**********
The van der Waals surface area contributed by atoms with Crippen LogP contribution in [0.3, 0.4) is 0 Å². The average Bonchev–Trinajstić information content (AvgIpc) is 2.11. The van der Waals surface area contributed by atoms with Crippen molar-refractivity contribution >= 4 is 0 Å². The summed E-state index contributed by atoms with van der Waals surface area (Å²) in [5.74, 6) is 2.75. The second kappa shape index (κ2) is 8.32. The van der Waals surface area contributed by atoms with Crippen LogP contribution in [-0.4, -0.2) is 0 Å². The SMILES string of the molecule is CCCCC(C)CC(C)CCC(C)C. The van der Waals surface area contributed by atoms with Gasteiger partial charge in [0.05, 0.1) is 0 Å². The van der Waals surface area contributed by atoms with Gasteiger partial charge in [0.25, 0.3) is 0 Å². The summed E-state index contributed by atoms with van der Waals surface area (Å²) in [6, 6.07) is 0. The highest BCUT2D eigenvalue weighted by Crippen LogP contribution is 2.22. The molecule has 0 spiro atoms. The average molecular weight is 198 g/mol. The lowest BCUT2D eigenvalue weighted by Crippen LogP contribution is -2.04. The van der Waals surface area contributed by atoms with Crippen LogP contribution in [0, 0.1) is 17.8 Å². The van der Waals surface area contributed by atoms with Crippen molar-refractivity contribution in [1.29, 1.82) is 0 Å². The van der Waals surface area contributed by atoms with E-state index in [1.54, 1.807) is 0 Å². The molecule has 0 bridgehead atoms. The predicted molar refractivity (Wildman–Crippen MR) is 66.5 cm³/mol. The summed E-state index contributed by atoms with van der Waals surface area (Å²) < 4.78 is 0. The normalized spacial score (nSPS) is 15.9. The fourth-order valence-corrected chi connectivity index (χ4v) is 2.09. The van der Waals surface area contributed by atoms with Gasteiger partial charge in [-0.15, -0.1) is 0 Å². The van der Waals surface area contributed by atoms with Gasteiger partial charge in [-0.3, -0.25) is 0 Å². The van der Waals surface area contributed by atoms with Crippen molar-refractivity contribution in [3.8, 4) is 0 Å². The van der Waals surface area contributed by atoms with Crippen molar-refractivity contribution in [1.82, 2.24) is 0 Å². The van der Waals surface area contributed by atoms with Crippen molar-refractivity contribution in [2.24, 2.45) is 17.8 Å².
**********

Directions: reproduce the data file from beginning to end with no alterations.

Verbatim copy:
The van der Waals surface area contributed by atoms with Crippen LogP contribution in [0.3, 0.4) is 0 Å². The average Bonchev–Trinajstić information content (AvgIpc) is 2.11. The van der Waals surface area contributed by atoms with Crippen molar-refractivity contribution >= 4 is 0 Å². The summed E-state index contributed by atoms with van der Waals surface area (Å²) in [5.74, 6) is 2.75. The second kappa shape index (κ2) is 8.32. The van der Waals surface area contributed by atoms with Crippen LogP contribution in [-0.4, -0.2) is 0 Å². The SMILES string of the molecule is CCCCC(C)CC(C)CCC(C)C. The van der Waals surface area contributed by atoms with Gasteiger partial charge in [0.05, 0.1) is 0 Å². The van der Waals surface area contributed by atoms with Gasteiger partial charge in [0.25, 0.3) is 0 Å². The summed E-state index contributed by atoms with van der Waals surface area (Å²) in [6, 6.07) is 0. The highest BCUT2D eigenvalue weighted by Crippen LogP contribution is 2.22. The molecule has 0 spiro atoms. The average molecular weight is 198 g/mol. The lowest BCUT2D eigenvalue weighted by Crippen LogP contribution is -2.04. The van der Waals surface area contributed by atoms with Crippen LogP contribution in [0, 0.1) is 17.8 Å². The van der Waals surface area contributed by atoms with Crippen molar-refractivity contribution in [1.29, 1.82) is 0 Å². The van der Waals surface area contributed by atoms with E-state index in [1.54, 1.807) is 0 Å². The molecule has 0 bridgehead atoms. The predicted molar refractivity (Wildman–Crippen MR) is 66.5 cm³/mol. The summed E-state index contributed by atoms with van der Waals surface area (Å²) < 4.78 is 0. The normalized spacial score (nSPS) is 15.9. The fourth-order valence-corrected chi connectivity index (χ4v) is 2.09. The van der Waals surface area contributed by atoms with Gasteiger partial charge in [-0.15, -0.1) is 0 Å². The van der Waals surface area contributed by atoms with Gasteiger partial charge in [-0.3, -0.25) is 0 Å². The van der Waals surface area contributed by atoms with Crippen molar-refractivity contribution in [3.8, 4) is 0 Å². The van der Waals surface area contributed by atoms with Crippen molar-refractivity contribution in [1.82, 2.24) is 0 Å². The van der Waals surface area contributed by atoms with Crippen molar-refractivity contribution in [2.24, 2.45) is 17.8 Å².